In Jones I, this court directed that (1) "[o]n remand, the trial court should make a new determination as to the value of Jones Medical Instrument Company Inc., including new appraisals, if necessary, and this amount will be considered marital property"; (2) "the court, on remand, should clarify its findings (that the adjusted book value of Jones Medical was approximately $31,000 greater than the value of the company as noted in the company's books)"; (3) "[o]n remand, it will be necessary for the court to reallocate the property of the parties"; and (4) "it will be necessary to reconsider the issue of maintenance for the wife in light of the foregoing principles." Jones I, 104 Ill.App.3d at 499-500, 60 Ill.Dec. 214, 432 N.E.2d 1113.
The court also stated there that "if sufficient marital property is found, an award of maintenance may be unnecessary. If there is not sufficient marital property, however, maintenance should be considered." Jones I 104 Ill.App.3d at 500, 60 Ill.Dec. 214, 432 N.E.2d 1113, quoting In re Marriage of Aschwanden (1980), 82 Ill.2d 31, 38, 44 Ill.Dec. 269, 411 N.E.2d 238.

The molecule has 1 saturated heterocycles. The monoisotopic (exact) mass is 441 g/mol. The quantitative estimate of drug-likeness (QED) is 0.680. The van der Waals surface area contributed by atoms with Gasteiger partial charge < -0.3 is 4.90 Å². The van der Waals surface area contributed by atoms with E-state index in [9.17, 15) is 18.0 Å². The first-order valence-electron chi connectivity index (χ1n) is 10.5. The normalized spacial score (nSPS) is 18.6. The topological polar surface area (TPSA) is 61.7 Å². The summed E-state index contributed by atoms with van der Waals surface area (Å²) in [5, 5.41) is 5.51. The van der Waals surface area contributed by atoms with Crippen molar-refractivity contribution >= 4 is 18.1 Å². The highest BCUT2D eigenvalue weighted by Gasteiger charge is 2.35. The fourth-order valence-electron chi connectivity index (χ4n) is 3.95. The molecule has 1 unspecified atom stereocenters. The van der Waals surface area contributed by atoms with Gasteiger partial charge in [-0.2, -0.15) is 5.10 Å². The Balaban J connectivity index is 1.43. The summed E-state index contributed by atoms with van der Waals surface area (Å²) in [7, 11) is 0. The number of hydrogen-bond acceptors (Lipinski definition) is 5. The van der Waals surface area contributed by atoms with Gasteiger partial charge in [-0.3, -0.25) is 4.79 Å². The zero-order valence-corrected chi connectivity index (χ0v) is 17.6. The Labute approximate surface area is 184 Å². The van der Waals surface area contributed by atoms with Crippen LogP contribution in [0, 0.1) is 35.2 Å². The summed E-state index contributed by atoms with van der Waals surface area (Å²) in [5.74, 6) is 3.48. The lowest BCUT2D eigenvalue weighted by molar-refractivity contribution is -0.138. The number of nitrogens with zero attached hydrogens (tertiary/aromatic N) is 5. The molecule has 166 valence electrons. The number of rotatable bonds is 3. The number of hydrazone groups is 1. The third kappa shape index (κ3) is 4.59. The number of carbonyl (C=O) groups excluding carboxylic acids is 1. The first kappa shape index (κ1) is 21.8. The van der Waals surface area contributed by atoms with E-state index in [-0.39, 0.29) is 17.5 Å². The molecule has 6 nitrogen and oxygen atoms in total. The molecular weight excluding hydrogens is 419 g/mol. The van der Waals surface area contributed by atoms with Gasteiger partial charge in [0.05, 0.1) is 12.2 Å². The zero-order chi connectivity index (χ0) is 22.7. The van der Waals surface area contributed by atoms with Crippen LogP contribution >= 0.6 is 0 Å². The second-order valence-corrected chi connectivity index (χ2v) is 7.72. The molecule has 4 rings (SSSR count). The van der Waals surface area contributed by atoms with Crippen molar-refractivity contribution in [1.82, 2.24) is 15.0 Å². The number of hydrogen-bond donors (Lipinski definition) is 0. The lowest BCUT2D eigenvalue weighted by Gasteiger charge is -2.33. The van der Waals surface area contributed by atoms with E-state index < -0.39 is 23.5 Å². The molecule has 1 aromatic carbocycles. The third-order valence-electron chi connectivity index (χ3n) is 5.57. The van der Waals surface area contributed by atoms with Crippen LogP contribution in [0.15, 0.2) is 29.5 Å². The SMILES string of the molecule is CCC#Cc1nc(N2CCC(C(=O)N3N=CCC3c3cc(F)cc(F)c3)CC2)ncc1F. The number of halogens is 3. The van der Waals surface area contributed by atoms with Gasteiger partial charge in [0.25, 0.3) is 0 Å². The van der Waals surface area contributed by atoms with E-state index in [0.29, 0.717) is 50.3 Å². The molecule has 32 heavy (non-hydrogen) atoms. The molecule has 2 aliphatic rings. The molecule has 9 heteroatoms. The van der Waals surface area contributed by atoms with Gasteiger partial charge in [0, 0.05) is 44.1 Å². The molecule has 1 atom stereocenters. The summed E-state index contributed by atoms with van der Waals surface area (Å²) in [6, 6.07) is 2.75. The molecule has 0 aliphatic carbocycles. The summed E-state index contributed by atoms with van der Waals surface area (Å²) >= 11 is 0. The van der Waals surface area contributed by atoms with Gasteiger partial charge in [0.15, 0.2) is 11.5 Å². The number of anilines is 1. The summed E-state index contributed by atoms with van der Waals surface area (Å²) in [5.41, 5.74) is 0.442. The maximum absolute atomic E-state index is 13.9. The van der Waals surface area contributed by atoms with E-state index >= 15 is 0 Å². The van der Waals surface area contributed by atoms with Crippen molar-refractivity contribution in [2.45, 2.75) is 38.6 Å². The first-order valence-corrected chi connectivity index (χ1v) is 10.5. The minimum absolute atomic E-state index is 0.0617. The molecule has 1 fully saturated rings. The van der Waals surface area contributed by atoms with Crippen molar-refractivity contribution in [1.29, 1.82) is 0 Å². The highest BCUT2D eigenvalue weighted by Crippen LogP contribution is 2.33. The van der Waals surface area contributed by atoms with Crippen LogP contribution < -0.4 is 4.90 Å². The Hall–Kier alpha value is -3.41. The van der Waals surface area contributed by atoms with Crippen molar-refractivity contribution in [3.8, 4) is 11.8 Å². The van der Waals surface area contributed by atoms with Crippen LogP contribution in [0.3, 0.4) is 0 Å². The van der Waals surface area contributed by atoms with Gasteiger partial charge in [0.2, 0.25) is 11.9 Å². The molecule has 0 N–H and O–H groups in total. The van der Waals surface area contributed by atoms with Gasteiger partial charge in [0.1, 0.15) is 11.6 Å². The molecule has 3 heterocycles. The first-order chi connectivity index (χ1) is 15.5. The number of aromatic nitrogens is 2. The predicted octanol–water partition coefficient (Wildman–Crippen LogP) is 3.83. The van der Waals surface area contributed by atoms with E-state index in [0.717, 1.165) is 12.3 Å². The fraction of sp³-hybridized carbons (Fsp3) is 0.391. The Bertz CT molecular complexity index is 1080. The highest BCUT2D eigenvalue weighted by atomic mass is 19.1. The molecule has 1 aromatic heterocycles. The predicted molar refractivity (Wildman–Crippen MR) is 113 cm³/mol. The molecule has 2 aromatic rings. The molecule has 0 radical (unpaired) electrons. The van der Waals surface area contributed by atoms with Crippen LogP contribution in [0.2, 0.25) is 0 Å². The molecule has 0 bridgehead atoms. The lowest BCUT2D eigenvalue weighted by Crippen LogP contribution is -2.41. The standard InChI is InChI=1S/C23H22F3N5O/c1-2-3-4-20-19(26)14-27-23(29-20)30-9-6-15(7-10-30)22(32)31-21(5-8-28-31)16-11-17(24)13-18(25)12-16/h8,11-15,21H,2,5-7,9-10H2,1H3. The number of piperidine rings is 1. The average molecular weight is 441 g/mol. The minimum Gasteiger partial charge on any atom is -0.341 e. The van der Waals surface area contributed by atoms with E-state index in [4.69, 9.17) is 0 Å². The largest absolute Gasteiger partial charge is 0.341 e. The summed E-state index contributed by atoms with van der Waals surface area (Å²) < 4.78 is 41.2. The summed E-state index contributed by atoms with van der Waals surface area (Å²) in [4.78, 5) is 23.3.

We believe that this court in Jones I gave instructions that were general in nature. The remand order used language, i.e., "clarify its findings" and "new appraisals, if necessary" which was directory, rather than mandatory. Jones I in reversing the trial court held that Jones Medical was entirely marital property. Therefore, the remand mandates directed the trial court "to reallocate the parties' property" and to reconsider the issue of maintenance.
Consequently, we find that the language used in the remand order was coupled with directives that were broad to allow the trial court to exercise its discretion to the fullest extent. Thus, the trial court on remand was authorized to analyze the opinion and determine what proceedings were necessary to conform to each of the reviewing court's findings and mandates. (Zokoych v. Spalding (1980), 84 Ill.App.3d 661, 40 Ill.Dec. 128, 405 N.E.2d 1220.) We believe that the trial ...